Dentists Claim Tooth Decay In Children Is Rising
In what can only be seen as a startling failure to educate both parents and young people on the importance of good hygiene habits, new studies are showing that tooth decay is on the rise for the younger set. Not just children, but those who still have their baby teeth.
It was not that long ago that few children were susceptible to tooth decay before their permanent teeth came in, at least not in developed countries. This has changed as of late. Dentists and researchers say that the study s results are directly caused by young children consuming too much sugar.
Along with condemning sugar, the studies have shown that both adults and children are becoming less and less familiar with their local dentists. Appointments are down considerably as people of all ages choose to skip out on their dental health. Many worry that this trend is indicative of rising health care costs, along with the sense that as long as they are brushing and flossing at home, then regular trips to the dental office aren t as necessary.
But there are flaws in this reasoning, say dentists. For one, people typically aren t as good at regular brushing and flossing as they may think they are. For instance, quick studies have shown that people miss up to fifty percent of the food and plaque on their teeth after a round of brushing.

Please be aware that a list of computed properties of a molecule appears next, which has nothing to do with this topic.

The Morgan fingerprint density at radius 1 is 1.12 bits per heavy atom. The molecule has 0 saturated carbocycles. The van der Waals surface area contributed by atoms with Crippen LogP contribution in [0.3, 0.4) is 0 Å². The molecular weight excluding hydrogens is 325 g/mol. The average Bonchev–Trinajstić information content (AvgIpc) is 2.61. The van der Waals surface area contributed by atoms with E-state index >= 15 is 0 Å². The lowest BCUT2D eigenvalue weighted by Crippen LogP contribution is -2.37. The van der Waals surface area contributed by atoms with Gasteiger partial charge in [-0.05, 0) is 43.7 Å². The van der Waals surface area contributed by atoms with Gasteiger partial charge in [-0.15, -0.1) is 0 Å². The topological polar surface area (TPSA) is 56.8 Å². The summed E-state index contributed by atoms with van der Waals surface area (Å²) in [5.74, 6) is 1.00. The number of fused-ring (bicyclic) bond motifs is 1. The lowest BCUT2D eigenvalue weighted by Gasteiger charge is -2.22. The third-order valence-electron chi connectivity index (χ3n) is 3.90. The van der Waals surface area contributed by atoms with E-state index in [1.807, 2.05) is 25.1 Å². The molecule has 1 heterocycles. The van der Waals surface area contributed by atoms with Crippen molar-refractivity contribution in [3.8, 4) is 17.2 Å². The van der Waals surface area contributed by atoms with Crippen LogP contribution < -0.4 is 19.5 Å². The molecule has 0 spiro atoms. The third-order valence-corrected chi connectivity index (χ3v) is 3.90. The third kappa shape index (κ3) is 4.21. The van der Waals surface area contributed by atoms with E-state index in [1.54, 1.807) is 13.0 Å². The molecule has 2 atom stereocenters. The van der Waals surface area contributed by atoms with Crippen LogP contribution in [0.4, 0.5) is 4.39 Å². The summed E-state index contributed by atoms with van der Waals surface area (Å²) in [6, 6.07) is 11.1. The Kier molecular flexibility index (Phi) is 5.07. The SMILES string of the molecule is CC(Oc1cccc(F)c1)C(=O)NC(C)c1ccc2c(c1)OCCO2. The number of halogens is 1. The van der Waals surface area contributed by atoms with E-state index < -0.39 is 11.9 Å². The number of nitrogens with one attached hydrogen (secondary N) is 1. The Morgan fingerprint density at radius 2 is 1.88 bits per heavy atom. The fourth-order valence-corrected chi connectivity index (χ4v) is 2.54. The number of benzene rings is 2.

This is due to improper technique and not taking enough time at the sink. Flossing has never been particularly popular and is often done incorrectly as well. Even performed perfectly, brushing and flossing alone are not enough and cannot hold a candle to what they can do combined with a twice yearly professional cleaning.
Dentists more or less agree, however, that sugary foods and drinks are responsible for the rise in children s tooth decay. More foods than ever before come with sugars both hidden and obvious and parents are less likely to ensure their children are eating a healthy diet. This not only leads to tooth decay, it plays an enormous role in contributing to childhood diabetes and obesity.
So what can parents do to prevent this from happening to their children? Set a good example when it comes to brushing and flossing. Monitor your children s eating habits and set rules governing the types of foods, drinks, and snacks they can eat. Make sure they get in to see the dentist at least once every six months and ask him to teach your children everything he can about developing lifelong dental habits that will prevent cavities and gum disease.
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